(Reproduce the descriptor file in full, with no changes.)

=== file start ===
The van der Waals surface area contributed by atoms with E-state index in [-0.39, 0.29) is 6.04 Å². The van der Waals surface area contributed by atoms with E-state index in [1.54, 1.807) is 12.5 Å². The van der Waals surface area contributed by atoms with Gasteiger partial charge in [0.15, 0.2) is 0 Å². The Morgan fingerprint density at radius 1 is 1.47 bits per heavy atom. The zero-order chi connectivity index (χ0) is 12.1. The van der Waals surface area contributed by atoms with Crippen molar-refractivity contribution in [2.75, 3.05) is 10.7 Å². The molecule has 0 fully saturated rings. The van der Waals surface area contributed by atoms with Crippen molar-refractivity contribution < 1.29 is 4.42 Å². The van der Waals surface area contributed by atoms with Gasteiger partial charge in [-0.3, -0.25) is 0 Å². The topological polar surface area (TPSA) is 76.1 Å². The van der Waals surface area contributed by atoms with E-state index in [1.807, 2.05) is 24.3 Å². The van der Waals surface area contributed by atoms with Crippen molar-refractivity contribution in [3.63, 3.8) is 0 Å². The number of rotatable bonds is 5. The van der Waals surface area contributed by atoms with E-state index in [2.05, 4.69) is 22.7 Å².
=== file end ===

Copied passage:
The van der Waals surface area contributed by atoms with E-state index in [-0.39, 0.29) is 6.04 Å². The van der Waals surface area contributed by atoms with E-state index in [1.54, 1.807) is 12.5 Å². The van der Waals surface area contributed by atoms with Gasteiger partial charge in [0.15, 0.2) is 0 Å². The Morgan fingerprint density at radius 1 is 1.47 bits per heavy atom. The zero-order chi connectivity index (χ0) is 12.1. The van der Waals surface area contributed by atoms with Crippen molar-refractivity contribution in [2.75, 3.05) is 10.7 Å². The molecule has 0 fully saturated rings. The van der Waals surface area contributed by atoms with Crippen molar-refractivity contribution < 1.29 is 4.42 Å². The van der Waals surface area contributed by atoms with Gasteiger partial charge in [-0.3, -0.25) is 0 Å². The topological polar surface area (TPSA) is 76.1 Å². The van der Waals surface area contributed by atoms with E-state index in [1.807, 2.05) is 24.3 Å². The van der Waals surface area contributed by atoms with Crippen molar-refractivity contribution in [3.63, 3.8) is 0 Å². The number of rotatable bonds is 5. The van der Waals surface area contributed by atoms with E-state index in [2.05, 4.69) is 22.7 Å².